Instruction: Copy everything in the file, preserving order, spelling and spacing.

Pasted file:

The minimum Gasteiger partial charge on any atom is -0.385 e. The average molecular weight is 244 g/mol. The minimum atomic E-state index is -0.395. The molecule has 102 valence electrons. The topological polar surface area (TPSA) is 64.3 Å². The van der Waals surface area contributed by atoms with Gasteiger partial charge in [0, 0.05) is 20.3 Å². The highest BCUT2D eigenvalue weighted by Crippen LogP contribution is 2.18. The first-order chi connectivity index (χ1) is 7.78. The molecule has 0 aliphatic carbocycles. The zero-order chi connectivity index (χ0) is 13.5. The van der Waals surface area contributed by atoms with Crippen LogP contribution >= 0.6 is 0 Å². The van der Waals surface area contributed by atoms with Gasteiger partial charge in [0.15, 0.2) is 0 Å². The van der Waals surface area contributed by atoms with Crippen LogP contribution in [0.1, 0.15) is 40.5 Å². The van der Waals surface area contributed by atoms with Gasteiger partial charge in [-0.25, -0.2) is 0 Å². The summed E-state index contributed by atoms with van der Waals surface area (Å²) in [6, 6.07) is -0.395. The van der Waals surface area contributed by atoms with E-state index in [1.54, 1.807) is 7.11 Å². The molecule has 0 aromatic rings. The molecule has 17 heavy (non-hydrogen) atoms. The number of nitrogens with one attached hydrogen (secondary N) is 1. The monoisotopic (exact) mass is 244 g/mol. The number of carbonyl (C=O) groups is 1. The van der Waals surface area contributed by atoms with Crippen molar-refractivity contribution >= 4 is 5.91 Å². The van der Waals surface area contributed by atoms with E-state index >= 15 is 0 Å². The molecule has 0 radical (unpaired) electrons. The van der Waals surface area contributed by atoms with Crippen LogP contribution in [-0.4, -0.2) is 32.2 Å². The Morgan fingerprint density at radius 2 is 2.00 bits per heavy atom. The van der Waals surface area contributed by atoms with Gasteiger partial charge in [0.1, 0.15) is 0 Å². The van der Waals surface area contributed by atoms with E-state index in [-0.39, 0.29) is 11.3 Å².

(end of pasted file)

The minimum Gasteiger partial charge on any atom is -0.385 e. The average molecular weight is 244 g/mol. The minimum atomic E-state index is -0.395. The molecule has 102 valence electrons. The topological polar surface area (TPSA) is 64.3 Å². The van der Waals surface area contributed by atoms with Gasteiger partial charge in [0, 0.05) is 20.3 Å². The highest BCUT2D eigenvalue weighted by Crippen LogP contribution is 2.18. The first-order chi connectivity index (χ1) is 7.78. The molecule has 0 aliphatic carbocycles. The zero-order chi connectivity index (χ0) is 13.5. The van der Waals surface area contributed by atoms with Crippen LogP contribution >= 0.6 is 0 Å². The van der Waals surface area contributed by atoms with Gasteiger partial charge in [0.15, 0.2) is 0 Å². The van der Waals surface area contributed by atoms with Crippen LogP contribution in [0.1, 0.15) is 40.5 Å². The van der Waals surface area contributed by atoms with Gasteiger partial charge in [-0.25, -0.2) is 0 Å². The summed E-state index contributed by atoms with van der Waals surface area (Å²) in [6, 6.07) is -0.395. The van der Waals surface area contributed by atoms with E-state index in [1.54, 1.807) is 7.11 Å². The molecule has 0 aromatic rings. The molecule has 17 heavy (non-hydrogen) atoms. The number of nitrogens with one attached hydrogen (secondary N) is 1. The monoisotopic (exact) mass is 244 g/mol. The number of carbonyl (C=O) groups is 1. The van der Waals surface area contributed by atoms with Crippen molar-refractivity contribution >= 4 is 5.91 Å². The van der Waals surface area contributed by atoms with E-state index >= 15 is 0 Å². The molecule has 0 radical (unpaired) electrons. The van der Waals surface area contributed by atoms with Crippen LogP contribution in [-0.4, -0.2) is 32.2 Å². The Morgan fingerprint density at radius 2 is 2.00 bits per heavy atom. The van der Waals surface area contributed by atoms with Gasteiger partial charge in [0.1, 0.15) is 0 Å². The van der Waals surface area contributed by atoms with E-state index in [-0.39, 0.29) is 11.3 Å².